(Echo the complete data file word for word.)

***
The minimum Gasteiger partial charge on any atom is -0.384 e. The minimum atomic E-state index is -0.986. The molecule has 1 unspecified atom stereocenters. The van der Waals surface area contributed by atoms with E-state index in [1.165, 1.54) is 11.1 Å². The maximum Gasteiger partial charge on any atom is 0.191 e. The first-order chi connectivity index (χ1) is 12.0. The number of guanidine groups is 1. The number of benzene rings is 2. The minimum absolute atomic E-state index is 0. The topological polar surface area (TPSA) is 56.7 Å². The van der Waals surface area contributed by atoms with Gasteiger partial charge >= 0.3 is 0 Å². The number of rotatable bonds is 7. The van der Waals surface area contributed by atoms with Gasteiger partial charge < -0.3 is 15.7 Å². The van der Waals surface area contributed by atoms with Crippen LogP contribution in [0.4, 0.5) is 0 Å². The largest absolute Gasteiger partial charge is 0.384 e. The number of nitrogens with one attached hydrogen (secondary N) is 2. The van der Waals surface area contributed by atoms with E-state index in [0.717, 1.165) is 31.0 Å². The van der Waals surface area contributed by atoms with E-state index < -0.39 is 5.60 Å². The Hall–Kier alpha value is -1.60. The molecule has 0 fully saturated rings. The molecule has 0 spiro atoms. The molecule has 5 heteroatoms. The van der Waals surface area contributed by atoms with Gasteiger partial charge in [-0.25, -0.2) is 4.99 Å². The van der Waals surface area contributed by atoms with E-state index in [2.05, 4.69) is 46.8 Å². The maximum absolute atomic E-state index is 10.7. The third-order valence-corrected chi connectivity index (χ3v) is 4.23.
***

The minimum Gasteiger partial charge on any atom is -0.384 e. The minimum atomic E-state index is -0.986. The molecule has 1 unspecified atom stereocenters. The van der Waals surface area contributed by atoms with E-state index in [1.165, 1.54) is 11.1 Å². The maximum Gasteiger partial charge on any atom is 0.191 e. The first-order chi connectivity index (χ1) is 12.0. The number of guanidine groups is 1. The number of benzene rings is 2. The minimum absolute atomic E-state index is 0. The topological polar surface area (TPSA) is 56.7 Å². The van der Waals surface area contributed by atoms with Gasteiger partial charge >= 0.3 is 0 Å². The number of rotatable bonds is 7. The van der Waals surface area contributed by atoms with Gasteiger partial charge < -0.3 is 15.7 Å². The van der Waals surface area contributed by atoms with Crippen LogP contribution in [0.4, 0.5) is 0 Å². The largest absolute Gasteiger partial charge is 0.384 e. The number of nitrogens with one attached hydrogen (secondary N) is 2. The van der Waals surface area contributed by atoms with E-state index in [0.717, 1.165) is 31.0 Å². The van der Waals surface area contributed by atoms with E-state index < -0.39 is 5.60 Å². The Hall–Kier alpha value is -1.60. The molecule has 0 fully saturated rings. The molecule has 0 spiro atoms. The molecule has 5 heteroatoms. The van der Waals surface area contributed by atoms with Gasteiger partial charge in [-0.25, -0.2) is 4.99 Å². The van der Waals surface area contributed by atoms with E-state index in [2.05, 4.69) is 46.8 Å². The maximum absolute atomic E-state index is 10.7. The third-order valence-corrected chi connectivity index (χ3v) is 4.23.